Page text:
Councillors disagree on code of ethics for social media use

Fine Gael Councillor John Dolan called for the introduction of a code of ethics for the use of social media by councillors at this week’s Athlone Municipal District Meeting.

Councillor Dolan introduced the motion in response to an incident which occurred days before An Taoiseach Enda Kenny travelled to Moate to officially open the new section of the Greenway. At that time an individual posted a message on the Facebook page of Independent Councillor Michael O’Brien which expressed that there should be a crowd waiting for the Taoiseach in order to throw stones at him.

Councillor Dolan said that people from Moate had taken grievance with Cllr O’Brien due to the fact that the councillor ‘liked’ the message. Mr Dolan said: “Facebook is used by us all. It’s a great form of communication but needs to be used wisely. We can’t prevent posts, but they need to be corrected and definitely not ‘liked’. The Taoiseach deserves the respect of all people no matter what party he is from.

“We have a responsibility and must be careful how we use it. People don’t want the county or area to be perceived negatively. I think there should be some guidelines on social media use. Someone ‘liking’ a comment is condoning what it says.”

Councillor O’Brien was absent from the meeting due to flu. In his absence he did receive some support.

Councillor Kevin ‘Boxer’ Moran said the matter should not have been raised publicly since it had already been dealt with privately by Cllr O’Brien: “I disagree that a code of conduct is needed. What goes on with ‘bookface’ is none of our business. It is up to people how they respond. He is not the first Taoiseach and won’t be the last getting stick on Facebook. I can see where Cllr Dolan is coming from, but we can’t keep introducing more red tape.”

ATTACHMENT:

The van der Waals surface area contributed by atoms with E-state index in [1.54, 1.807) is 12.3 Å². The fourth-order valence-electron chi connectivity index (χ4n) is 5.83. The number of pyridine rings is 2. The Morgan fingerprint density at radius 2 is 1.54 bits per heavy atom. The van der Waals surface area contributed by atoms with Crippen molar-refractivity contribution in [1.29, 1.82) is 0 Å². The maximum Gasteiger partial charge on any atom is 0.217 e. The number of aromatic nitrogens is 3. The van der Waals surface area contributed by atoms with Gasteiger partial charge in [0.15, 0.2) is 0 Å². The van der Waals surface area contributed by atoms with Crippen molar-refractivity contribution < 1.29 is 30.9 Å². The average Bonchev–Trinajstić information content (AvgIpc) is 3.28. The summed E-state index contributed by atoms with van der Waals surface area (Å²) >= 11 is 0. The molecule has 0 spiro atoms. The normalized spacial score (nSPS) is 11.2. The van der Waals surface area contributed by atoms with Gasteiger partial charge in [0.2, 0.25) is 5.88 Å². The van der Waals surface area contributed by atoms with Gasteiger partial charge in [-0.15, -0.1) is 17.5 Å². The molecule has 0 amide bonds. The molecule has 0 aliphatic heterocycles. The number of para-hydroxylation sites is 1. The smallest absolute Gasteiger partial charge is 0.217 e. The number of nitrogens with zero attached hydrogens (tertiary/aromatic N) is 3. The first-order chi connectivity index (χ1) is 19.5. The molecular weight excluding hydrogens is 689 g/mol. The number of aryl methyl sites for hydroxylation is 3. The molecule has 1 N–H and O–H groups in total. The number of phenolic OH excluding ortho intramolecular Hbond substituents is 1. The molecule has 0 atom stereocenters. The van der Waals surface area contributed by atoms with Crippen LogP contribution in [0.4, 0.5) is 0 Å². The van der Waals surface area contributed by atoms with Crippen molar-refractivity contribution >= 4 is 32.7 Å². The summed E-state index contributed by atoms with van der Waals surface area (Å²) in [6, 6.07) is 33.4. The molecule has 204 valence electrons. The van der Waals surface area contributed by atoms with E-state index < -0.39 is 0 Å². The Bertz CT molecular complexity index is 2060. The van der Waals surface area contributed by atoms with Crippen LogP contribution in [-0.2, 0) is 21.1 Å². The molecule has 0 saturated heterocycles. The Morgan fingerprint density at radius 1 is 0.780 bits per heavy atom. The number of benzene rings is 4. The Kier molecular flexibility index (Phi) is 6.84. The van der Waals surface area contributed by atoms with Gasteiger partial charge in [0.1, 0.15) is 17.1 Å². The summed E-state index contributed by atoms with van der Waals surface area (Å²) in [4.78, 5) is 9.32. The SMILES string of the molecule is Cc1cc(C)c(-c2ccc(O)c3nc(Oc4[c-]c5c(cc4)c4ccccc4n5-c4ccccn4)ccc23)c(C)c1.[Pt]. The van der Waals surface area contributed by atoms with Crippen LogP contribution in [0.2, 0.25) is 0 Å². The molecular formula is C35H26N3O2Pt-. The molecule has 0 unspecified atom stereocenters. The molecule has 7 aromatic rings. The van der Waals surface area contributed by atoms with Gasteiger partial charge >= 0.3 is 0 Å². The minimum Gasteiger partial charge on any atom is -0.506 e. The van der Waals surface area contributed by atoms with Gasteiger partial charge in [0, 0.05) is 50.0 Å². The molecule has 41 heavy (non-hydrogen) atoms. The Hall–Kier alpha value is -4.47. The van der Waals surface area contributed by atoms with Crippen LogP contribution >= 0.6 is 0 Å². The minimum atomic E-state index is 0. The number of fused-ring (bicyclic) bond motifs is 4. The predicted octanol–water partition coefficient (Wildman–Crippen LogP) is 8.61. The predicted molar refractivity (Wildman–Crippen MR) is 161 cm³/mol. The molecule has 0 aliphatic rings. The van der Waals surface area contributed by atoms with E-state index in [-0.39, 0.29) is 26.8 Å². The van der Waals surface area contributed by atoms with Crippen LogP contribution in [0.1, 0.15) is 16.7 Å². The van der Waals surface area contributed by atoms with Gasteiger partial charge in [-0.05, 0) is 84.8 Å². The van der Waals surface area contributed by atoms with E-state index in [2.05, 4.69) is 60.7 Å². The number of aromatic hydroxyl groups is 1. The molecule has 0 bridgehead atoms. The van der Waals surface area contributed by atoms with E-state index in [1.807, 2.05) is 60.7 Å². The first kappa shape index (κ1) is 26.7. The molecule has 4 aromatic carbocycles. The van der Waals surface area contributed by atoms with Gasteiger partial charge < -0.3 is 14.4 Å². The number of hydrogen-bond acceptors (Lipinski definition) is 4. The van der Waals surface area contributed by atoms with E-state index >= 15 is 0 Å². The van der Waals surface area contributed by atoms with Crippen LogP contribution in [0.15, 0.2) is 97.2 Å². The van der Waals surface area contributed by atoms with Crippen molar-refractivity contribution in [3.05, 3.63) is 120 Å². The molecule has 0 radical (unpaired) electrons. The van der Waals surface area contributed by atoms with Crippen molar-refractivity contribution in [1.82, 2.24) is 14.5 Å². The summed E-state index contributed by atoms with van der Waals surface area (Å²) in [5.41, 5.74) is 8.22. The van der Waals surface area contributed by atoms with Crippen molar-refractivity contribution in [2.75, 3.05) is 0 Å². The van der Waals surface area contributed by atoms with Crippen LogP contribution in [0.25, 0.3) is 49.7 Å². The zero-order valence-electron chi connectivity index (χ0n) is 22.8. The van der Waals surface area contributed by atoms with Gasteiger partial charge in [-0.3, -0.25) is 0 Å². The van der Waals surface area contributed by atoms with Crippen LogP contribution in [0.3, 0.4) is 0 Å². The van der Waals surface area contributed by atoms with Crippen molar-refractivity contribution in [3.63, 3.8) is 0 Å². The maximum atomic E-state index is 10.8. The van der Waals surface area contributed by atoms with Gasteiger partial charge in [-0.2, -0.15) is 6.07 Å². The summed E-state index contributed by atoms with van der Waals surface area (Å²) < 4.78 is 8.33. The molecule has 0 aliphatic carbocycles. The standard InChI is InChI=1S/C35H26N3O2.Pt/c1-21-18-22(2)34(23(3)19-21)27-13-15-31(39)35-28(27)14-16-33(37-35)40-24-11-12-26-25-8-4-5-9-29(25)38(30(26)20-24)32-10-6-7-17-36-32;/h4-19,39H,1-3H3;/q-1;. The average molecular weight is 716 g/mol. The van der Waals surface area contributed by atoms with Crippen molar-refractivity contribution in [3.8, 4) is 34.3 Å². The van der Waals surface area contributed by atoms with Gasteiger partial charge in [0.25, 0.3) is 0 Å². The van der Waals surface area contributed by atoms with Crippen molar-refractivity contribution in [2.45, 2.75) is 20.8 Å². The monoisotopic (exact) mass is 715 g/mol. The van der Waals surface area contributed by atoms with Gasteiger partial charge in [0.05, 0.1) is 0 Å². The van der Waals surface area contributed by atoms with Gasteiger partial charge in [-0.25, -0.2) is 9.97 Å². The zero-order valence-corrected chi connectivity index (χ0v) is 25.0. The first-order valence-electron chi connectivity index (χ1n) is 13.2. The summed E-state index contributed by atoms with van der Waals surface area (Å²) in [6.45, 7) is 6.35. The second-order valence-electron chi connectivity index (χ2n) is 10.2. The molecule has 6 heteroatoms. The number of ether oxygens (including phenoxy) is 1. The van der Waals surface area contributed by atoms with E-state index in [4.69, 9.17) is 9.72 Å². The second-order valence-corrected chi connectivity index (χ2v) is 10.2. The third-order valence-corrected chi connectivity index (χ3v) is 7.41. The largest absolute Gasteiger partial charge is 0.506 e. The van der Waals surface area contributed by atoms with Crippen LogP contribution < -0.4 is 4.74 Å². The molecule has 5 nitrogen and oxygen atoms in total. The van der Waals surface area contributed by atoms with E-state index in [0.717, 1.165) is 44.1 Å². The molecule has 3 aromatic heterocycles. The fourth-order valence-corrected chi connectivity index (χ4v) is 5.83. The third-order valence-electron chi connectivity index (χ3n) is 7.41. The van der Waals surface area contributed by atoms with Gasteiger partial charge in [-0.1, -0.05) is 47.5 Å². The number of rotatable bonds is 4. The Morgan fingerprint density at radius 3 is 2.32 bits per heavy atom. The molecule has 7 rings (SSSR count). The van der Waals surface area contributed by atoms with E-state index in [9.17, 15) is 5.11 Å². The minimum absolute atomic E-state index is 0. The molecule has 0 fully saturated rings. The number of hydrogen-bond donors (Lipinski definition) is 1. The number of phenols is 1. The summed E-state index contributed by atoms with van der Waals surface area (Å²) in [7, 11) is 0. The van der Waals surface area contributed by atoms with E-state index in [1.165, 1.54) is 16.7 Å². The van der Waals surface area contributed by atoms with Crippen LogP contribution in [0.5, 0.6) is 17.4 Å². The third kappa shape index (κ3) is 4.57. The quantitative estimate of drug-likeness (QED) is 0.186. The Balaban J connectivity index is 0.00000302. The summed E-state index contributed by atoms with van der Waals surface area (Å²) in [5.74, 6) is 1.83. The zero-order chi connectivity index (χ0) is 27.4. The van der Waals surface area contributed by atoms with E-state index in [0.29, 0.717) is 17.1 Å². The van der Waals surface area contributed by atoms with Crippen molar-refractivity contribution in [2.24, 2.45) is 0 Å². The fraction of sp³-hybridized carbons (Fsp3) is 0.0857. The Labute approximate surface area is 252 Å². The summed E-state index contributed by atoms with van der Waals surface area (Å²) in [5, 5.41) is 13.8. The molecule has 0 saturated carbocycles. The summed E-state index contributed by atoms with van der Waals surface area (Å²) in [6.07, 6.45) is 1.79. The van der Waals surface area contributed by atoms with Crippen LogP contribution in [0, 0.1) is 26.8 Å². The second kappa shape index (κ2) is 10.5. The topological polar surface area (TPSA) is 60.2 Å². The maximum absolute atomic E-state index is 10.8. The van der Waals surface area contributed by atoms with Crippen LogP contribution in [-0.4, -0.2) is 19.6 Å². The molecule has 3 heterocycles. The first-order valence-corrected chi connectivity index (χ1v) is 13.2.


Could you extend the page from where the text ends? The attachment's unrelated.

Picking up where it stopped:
Fianna Fáil Councillor Aengus O’Rourke said that there are already legislative procedures in place to deal with this, and also pointed to the fact that Cllr O’Brien had rectified his mistake. “If we break the law or incite danger there are actions for recourse available already. The councillor tried to undo it by ‘unliking’ the comment. Things happen, and I don’t think we can manage that to the extent that this motion suggests.”

Speaking the day after the meeting, Cllr O’Brien strongly defended his actions and accused Cllr Dolan of dragging up an issue that had been dealt with already: “I use Facebook on a daily basis,” he said. “I’m active on it and find that it’s a good platform to inform people of the work I do in my capacity as a County Councillor and community activist.

“When I post something on Facebook there can be a lot of interaction as people press the ‘like’ button or make a comment. I generally acknowledge comments by pressing the ‘like’ button. Sometimes with my busy schedule I can find myself scanning down through comments and liking them at a quicker pace, which was the case on this occasion. On this occasion I ‘liked’ a comment, and when it was raised with me I immediately ‘unliked’ the comment.

“I want to make it very clear, I never commented negatively about anyone. I pressed the ‘like’ button and subsequently ‘unliked’ it, so I don’t understand why Cllr Dolan should raise this now or feel the need to bring forward this motion. I don’t agree with anyone throwing stones at anyone, people who know me know I’m a peaceful man.

“I do feel though as I’m under political attack from Cllr Dolan with this one and I’m quite disappointed with him, I dealt with this weeks ago and he still feels the need to raise it again”. 


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